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Country of Origin, History of Akitas
The Akita is a large Japanese breed of dog that most probably originated in the Akita Prefecture of Japan, from where it gets its name. The Akita first appeared in Japan during the 16th century and they were originally used for hunting and dog fighting. The Japanese used these dogs for various hunting activities and to hunt several different kinds of animals.
The dogs were often used to hunt bear, deer and wild boar. Both males and females were paired together as work partners.
Today, the Akita can be found in various parts of the world and is now mainly used for security. They also make wonderful pets.The Japanese are very proud of these dogs and they respect them a great deal. The Akita is a symbol of good health and wealth. There is even a monument in Japan that commemorates this breed.
Helen Keller was the first to bring an Akita to the United States in 1936.The Akita Shepherd is a German hybrid of the German Shepherd and the Akita Inu.
The best way to determine the temperament of Akita dogs is to look up the different breeds in the dog’s history and determine the different characteristics from the different breeds.
Breed Selector Tool - is the Akita the right breed for you?
Is the Akita the right breed for you and your family?
Find out by using our Free Dog Breed Selector Tool
Check Your Akita's Learning Style
Are you aware dogs also have a learning style that can greatly affect their ability to housetrain as well as be trained correctly. Evaluate your Akita's learning style and personality using our free Learning Style tool so that you are better able to provide him with the proper training methods.
Is your Akita dominating over you?
Does your Akita bark unnecessarily? Does your Akita come to you when you call? Download a FREE Report on Dog Dominance for you and your Akita and learn how to control your dog.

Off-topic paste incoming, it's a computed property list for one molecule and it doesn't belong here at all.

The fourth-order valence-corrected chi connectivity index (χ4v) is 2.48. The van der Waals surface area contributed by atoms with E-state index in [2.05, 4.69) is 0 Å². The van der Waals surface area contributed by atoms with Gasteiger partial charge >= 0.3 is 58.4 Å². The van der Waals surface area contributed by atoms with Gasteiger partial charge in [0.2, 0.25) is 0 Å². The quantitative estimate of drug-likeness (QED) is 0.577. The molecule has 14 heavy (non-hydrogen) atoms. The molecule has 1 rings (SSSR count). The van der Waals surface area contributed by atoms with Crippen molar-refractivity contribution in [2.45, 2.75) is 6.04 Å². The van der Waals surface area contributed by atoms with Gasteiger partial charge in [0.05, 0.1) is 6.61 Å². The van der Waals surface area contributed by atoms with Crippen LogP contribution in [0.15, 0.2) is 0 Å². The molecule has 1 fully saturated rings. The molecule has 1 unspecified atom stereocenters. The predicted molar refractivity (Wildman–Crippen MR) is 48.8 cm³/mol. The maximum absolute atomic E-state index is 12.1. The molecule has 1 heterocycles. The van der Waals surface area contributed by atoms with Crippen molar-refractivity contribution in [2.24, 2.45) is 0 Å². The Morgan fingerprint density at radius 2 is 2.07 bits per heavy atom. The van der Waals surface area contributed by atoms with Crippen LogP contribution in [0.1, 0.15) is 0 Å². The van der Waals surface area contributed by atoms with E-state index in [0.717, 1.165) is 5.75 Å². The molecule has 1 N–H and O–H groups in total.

Do you make these mistakes with your Akita?
Are you inadvertently snow-balling bad behavior in your Akita? Evaluate your Dog Training Style from our Free Tool and learn how best to deal with your dog.
Akita Calorie Calculator
Do you know how many calories your Akita needs every day and how many cups of food you should be giving it every day? Click here to use our Akita Calorie Calculator.
Description of the Dog
The Akita is the largest of the Japanese Spitz-type breeds. The dog is very powerful, solid and well proportioned. The dog has a broad, deep chest and level back. The head is broad and blunt with a triangle shape to it. The ears are small and erect and are carried forward. The eyes are often dark brown with a triangular shape. The nose is generally black, but brown on white Akitas are allowed. The lips are black and the tongue is pink. The tail is carried high and curls over the back. The Akita has cat-like feet. A black mask is forbidden in the breed standard.
Coat Color: Pure white, Red, Sesame, Brindle
The coat is a double coat with a waterproof harsh layer on the outside and is insulated with a thick and soft undercoat.
Male 26-28 inches
Female 24-26 inches
Male 75-100 pounds
Female75 -110 pounds
Temperament of the Dog
The Akita is usually a docile dog. However, they can be very aggressive to other dogs. They also do not care for dogs of the same gender. Males do not generally get along with other males, nor do females get along with other females. Akitas should also not be left alone with other breeds of dogs, as they can be very aggressive towards them. The breed is also food possessive and is capable of ferocity. The Akita is, however, a very courageous, intelligent, and fearless dog. They are known for being very protective of their family and their family's children.
The Akita is extremely faithful to its family. The dog should not be allowed to run off its leash around other animals. The dog may not be friendly towards other children and strangers. It is very important that these dogs are highly socialized, however, they should not be left unsupervised around strangers. They should also not be fed with other dogs because of their food possessiveness.
Better suited to an indoor or outdoor lifestyle?
Akitas enjoy both the indoor and outdoor lifestyle. They will feel secluded from their family if left outside all of the time.
Are they suited to homes with kids?
Akitas are good with the children of their family. Akitas should not be left unsupervised with children.